Archives for March 2012

Hogwarts Professor on Hunger Games Victory Tour: Appalachia, Academia, and it’s All in the Pin

I have just returned from a wonderful whirlwind visit to the fabulous Barrett Honors College at Arizona State University where I was whisked to speak on The Hunger Games as Appalachian novel. I also had the opportunity to present that topic at the much closer but also wonderful Lees-McRae college, and I have been (and will be) doing other Hunger Games-type programs in the midst of the movie hoopla. As our month of Hunger Games movie madness winds down, these programs help bring readers and filmgoers into our on-going conversation about the complexity and artistry of Suzanne Collins’s Panem novels. Join me after the jump to hear more about the talks and about events with our students Mayland Community College where, for me, all this started. [Read more…]

What I Fear Is Coming (Has Come?) to Hunger Games Fandom

This almost certainly will be my last entry in the HogwartsProfessor Hunger Games Month of posts celebrating and exploring the artistry and meaning of Suzanne Collins’ wonderful Panem Trilogy. I have speaking dates Saturday at Augustana College (actually Stronghold Castle! left) and at the University of Chicago on Monday, so I will be out of pocket, as quarterbacks say, for blogging at least until next Wednesday. I leave the Marshaling of the Closing Ceremonies duties to the fair and profound Prof. Elizabeth Baird-Hardy and her associates, Profs. Kendall, Freeman, and Pazdziora. Thank you all out there for a delightful, engaging, and challenging month of conversation about these books, about the film, and the possibilities and inevitabilities of reading and film watching, in general. If I say so myself, it’s been one of our better month’s for discussion here, our best, perhaps, since the months before and after Mockingjay’s publication.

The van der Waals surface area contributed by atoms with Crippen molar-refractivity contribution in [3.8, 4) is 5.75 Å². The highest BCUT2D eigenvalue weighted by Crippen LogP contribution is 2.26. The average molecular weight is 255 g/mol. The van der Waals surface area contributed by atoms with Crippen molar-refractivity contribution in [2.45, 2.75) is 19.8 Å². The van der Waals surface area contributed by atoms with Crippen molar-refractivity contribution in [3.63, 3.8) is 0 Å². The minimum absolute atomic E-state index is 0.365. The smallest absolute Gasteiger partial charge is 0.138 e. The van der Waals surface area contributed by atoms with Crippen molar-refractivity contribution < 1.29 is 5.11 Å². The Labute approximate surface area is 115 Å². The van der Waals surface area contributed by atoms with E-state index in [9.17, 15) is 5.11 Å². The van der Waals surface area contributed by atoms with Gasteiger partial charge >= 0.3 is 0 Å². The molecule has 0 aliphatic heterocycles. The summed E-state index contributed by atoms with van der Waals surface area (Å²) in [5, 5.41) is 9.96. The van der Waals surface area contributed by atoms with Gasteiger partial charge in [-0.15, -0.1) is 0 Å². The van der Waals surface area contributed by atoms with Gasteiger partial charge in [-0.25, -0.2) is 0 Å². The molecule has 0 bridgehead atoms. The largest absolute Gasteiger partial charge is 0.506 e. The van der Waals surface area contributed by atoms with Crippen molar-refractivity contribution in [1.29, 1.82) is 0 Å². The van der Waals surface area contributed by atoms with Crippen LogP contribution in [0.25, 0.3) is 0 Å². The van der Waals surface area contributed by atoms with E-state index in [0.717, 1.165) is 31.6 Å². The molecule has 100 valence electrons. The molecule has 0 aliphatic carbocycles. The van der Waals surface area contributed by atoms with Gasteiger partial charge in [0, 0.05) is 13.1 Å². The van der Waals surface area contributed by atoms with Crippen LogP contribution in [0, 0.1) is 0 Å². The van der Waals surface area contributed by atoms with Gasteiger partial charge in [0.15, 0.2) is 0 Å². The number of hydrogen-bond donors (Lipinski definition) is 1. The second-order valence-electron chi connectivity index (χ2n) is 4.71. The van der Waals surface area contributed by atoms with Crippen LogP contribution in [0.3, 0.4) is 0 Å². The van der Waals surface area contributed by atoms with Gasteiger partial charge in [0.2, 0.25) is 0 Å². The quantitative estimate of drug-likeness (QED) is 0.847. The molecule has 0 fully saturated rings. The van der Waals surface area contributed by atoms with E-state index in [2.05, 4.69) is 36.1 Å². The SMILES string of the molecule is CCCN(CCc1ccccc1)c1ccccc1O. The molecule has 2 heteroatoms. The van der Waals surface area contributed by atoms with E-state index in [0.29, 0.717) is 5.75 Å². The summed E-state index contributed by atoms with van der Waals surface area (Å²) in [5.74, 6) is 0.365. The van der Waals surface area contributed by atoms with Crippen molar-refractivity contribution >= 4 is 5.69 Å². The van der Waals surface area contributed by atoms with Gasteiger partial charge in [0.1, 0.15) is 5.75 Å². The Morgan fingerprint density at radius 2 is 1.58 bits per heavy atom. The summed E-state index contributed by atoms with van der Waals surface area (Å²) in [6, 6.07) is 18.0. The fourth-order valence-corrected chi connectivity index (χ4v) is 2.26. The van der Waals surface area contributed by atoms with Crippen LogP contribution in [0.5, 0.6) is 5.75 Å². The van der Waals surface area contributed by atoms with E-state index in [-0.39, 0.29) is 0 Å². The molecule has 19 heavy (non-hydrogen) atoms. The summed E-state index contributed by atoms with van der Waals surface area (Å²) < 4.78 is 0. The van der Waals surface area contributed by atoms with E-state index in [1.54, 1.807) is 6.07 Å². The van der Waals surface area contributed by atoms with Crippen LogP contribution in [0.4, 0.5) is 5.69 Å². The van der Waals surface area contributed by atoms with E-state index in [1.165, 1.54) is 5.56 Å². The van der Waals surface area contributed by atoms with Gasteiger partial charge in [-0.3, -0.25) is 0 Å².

I spent much of yesterday chatting with John Patrick Pazdziora over virtual ButterBeers at the Hog’s Head pub, which conversation (really more a Q&A session about Hunger Games) he’s edited and posted at our sister site. I’ve taken one of my answers there to post here below the jump to start a conversation about a strong trend in Harry Potter, Twilight, and Hunger Games fandoms consequent to movie adaptations that I think is lamentable, if all but inevitable, namely, a change in focus from the search for and a loss of comprehension about ‘what books mean.’